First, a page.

Abandoned Deer Creek Bridge

Abandoned Stone Arch Bridge over Deer Creek
Fort Calhoun, Washington County, Nebraska

Click the Photo Above to See All Photos of This Bridge!
Name Abandoned Deer Creek Bridge
Built By Chicago, St. Paul Minneapolis & Omaha Railway
Contractor Unknown
Currently Owned By Private Owner
Length 16 Feet Total
Width 1 Track
Height Above Ground 10 Feet (Estimated)
Superstructure Type Stone Arch
Substructure Type Stone Masonry
Date Built Ca. 1890
Traffic Count 0 Trains/Day (Bridge is Abandoned)
Current Status Abandoned
C&NW Bridge Number R-282
Significance Local Significance
In 1870, the Omaha and Northwestern Railroad began building a new line from Omaha, Nebraska to Tekamah, Nebraska. The line would be complete by 1876.

In 1879, the railroad was acquired by the Omaha and Northern Nebraska Railway, who built 15 miles further north to Oakland.

The following year, the Sioux City and Nebraska Railroad would build 50 more miles to Sioux City, from Oakland.

The railroad would be consolidated entirely as the Sioux City and Nebraska Railroad. By 1883, the railroad became part of the Chicago, St. Paul Minneapolis & Omaha Railway.
The Omaha Road has tracks stretching through Iowa, Minnesota and Wisconsin. This southern connection created a continuous mainline.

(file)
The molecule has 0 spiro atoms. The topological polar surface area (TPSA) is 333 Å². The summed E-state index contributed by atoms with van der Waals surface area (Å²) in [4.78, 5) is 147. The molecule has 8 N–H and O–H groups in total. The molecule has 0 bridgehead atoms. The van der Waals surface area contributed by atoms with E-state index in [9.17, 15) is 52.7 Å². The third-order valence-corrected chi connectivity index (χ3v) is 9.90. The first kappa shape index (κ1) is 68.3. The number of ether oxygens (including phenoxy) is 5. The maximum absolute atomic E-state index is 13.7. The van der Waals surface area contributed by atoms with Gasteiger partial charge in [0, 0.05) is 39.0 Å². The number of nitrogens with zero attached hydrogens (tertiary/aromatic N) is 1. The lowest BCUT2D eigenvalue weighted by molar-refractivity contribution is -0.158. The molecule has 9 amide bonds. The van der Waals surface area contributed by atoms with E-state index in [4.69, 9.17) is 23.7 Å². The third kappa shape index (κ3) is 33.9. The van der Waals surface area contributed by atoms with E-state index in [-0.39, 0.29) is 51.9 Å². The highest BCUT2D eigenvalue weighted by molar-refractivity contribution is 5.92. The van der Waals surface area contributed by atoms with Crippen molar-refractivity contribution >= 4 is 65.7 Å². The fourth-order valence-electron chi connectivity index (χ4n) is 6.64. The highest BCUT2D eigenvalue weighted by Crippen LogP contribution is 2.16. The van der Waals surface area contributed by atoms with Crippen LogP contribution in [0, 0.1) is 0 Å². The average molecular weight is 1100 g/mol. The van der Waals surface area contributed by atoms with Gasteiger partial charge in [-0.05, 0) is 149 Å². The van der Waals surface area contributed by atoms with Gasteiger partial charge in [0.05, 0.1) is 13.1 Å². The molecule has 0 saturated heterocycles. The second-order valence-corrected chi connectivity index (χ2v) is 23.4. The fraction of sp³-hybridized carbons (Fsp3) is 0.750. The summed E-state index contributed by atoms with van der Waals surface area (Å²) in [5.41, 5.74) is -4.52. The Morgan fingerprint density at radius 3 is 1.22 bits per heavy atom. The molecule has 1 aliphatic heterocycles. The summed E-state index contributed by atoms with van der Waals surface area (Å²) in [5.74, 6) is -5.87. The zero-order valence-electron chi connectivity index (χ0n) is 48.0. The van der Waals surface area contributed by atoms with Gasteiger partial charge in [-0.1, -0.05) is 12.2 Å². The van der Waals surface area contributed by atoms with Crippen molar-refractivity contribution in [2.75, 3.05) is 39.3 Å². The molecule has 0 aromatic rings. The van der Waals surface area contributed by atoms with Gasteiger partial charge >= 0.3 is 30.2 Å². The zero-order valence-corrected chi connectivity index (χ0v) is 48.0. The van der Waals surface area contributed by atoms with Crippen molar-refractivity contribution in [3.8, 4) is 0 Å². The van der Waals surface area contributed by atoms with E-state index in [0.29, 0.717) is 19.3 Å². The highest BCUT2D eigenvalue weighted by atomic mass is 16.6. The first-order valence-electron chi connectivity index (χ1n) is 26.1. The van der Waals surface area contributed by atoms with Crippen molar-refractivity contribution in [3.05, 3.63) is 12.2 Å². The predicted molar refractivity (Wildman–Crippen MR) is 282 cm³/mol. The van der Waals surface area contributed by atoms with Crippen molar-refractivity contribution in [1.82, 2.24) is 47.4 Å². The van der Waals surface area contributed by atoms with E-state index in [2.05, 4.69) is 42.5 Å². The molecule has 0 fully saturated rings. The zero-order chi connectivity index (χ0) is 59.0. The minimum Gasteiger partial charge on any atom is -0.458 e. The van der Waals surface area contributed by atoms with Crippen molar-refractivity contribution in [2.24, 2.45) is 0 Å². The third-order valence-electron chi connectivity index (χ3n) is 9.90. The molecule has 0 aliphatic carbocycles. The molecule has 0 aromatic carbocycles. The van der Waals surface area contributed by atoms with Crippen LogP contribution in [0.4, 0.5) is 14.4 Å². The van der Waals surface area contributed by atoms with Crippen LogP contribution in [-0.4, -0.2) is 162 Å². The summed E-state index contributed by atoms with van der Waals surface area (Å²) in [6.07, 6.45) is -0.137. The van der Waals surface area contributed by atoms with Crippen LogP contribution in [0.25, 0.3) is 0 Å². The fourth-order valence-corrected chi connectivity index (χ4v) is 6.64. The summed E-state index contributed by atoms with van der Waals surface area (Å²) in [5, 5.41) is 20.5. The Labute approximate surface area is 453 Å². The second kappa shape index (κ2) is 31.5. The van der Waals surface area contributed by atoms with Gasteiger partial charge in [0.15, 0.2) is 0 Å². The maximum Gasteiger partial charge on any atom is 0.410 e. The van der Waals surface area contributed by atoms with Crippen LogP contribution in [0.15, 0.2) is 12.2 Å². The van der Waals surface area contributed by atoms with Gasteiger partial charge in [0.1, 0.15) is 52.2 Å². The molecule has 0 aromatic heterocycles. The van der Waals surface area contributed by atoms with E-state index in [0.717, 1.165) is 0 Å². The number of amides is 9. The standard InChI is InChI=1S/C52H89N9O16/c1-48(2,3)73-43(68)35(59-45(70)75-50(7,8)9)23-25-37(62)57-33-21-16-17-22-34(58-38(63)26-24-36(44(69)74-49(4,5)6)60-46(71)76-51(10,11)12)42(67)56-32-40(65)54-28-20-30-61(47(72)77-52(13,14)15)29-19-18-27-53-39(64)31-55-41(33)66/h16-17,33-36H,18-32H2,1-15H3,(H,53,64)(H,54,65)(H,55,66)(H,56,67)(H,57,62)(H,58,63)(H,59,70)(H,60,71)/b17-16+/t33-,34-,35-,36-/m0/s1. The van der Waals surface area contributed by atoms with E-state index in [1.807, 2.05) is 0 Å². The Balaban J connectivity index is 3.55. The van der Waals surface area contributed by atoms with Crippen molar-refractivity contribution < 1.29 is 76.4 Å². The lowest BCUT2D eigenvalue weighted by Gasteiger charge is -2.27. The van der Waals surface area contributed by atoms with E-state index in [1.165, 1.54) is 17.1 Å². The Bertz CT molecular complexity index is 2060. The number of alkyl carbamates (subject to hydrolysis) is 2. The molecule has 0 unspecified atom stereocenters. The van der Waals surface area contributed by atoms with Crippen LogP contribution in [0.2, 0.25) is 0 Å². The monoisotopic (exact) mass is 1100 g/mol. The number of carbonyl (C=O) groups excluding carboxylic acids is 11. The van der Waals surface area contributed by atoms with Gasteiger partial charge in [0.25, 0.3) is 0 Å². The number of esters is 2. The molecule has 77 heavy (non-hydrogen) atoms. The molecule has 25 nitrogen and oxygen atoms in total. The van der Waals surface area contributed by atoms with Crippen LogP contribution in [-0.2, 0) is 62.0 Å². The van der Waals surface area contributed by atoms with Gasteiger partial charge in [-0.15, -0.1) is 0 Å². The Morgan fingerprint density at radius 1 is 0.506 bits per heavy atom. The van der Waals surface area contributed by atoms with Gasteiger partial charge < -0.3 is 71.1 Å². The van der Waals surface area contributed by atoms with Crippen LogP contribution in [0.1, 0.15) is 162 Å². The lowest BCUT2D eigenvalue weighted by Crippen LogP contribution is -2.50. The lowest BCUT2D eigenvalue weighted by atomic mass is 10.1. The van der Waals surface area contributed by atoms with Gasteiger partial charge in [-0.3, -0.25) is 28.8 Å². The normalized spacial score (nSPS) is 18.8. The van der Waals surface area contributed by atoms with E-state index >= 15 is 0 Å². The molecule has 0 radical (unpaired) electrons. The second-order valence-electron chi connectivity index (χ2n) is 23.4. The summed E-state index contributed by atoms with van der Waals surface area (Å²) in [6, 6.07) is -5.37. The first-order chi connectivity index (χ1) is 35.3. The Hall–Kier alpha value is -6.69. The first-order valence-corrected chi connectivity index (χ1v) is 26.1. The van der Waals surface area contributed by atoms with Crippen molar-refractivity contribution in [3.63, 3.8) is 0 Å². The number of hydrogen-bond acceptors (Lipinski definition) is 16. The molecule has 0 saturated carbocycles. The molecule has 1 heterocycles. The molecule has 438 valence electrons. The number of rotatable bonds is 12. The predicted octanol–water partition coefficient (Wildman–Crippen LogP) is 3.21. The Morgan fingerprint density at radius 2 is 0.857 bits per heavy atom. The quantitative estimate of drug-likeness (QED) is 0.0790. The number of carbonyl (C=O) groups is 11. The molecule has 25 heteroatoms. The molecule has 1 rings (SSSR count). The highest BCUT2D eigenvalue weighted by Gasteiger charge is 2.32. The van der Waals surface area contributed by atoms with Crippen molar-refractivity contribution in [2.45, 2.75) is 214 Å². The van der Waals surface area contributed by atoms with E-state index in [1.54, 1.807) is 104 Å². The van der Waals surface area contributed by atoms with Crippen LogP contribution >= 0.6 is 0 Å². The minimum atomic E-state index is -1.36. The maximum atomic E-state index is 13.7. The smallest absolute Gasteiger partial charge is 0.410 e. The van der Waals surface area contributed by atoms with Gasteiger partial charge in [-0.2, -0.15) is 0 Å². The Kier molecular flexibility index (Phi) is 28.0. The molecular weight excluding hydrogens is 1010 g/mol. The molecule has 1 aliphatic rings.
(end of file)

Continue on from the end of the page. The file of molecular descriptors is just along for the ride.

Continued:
The Omaha Road was also leased by the Chicago & North Western, which continued until 1957.

The road was a branch line, connecting Sioux City to Omaha. There was another parallel, and straighter mainline in Iowa.
By 1972, the Omaha Road ceased to exist. The Chicago & North Western took full ownership of this line.

The entire line was abandoned in 1981. A short segment in Blair was rebuilt in 1998.

Today, there are few remains of this line.

This small stone arch crosses Deer Creek, parallel to US-75.

Unfortunately, because of the proximity of US-75, and the lack of public land; this bridge is hard to hit. It rests inside significant brush.
However, it appears to have been built in 1899, when the CStPM&O did significant work replacing trestles along this line.

In addition, it appears to be in good condition. No visible alterations have been made to it.

It is hoped it will continue to stand for generations to come.

The author has ranked this bridge as being locally significant, due to the common design.
The photo above is an overview.
I intend to return as soon as time permits to do more documentation of this structure.


Source Type


Build Date Chicago, Minneapolis St. Paul & Omaha Annual Report
Railroad Line History Source ICC Valuation Information, Compiled by Richard S. Steele

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